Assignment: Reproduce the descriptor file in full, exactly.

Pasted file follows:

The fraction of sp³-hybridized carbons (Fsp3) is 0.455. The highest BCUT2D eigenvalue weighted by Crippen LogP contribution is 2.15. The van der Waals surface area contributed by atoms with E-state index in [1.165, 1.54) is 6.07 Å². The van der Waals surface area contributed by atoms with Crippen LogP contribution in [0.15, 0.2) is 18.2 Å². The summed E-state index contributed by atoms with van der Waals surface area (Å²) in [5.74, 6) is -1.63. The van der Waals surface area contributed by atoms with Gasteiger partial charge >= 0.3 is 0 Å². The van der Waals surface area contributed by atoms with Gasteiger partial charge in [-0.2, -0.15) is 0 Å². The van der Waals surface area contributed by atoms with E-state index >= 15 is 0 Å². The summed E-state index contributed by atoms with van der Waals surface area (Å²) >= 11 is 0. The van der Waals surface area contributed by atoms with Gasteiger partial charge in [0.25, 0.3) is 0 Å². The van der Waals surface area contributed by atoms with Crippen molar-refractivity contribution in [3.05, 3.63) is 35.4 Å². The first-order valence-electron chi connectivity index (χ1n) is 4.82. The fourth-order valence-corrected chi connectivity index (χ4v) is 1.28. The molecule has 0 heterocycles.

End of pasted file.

The fraction of sp³-hybridized carbons (Fsp3) is 0.455. The highest BCUT2D eigenvalue weighted by Crippen LogP contribution is 2.15. The van der Waals surface area contributed by atoms with E-state index in [1.165, 1.54) is 6.07 Å². The van der Waals surface area contributed by atoms with Crippen LogP contribution in [0.15, 0.2) is 18.2 Å². The summed E-state index contributed by atoms with van der Waals surface area (Å²) in [5.74, 6) is -1.63. The van der Waals surface area contributed by atoms with Gasteiger partial charge >= 0.3 is 0 Å². The van der Waals surface area contributed by atoms with Gasteiger partial charge in [-0.2, -0.15) is 0 Å². The van der Waals surface area contributed by atoms with E-state index >= 15 is 0 Å². The summed E-state index contributed by atoms with van der Waals surface area (Å²) >= 11 is 0. The van der Waals surface area contributed by atoms with Gasteiger partial charge in [0.25, 0.3) is 0 Å². The van der Waals surface area contributed by atoms with Crippen molar-refractivity contribution in [3.05, 3.63) is 35.4 Å². The first-order valence-electron chi connectivity index (χ1n) is 4.82. The fourth-order valence-corrected chi connectivity index (χ4v) is 1.28. The molecule has 0 heterocycles.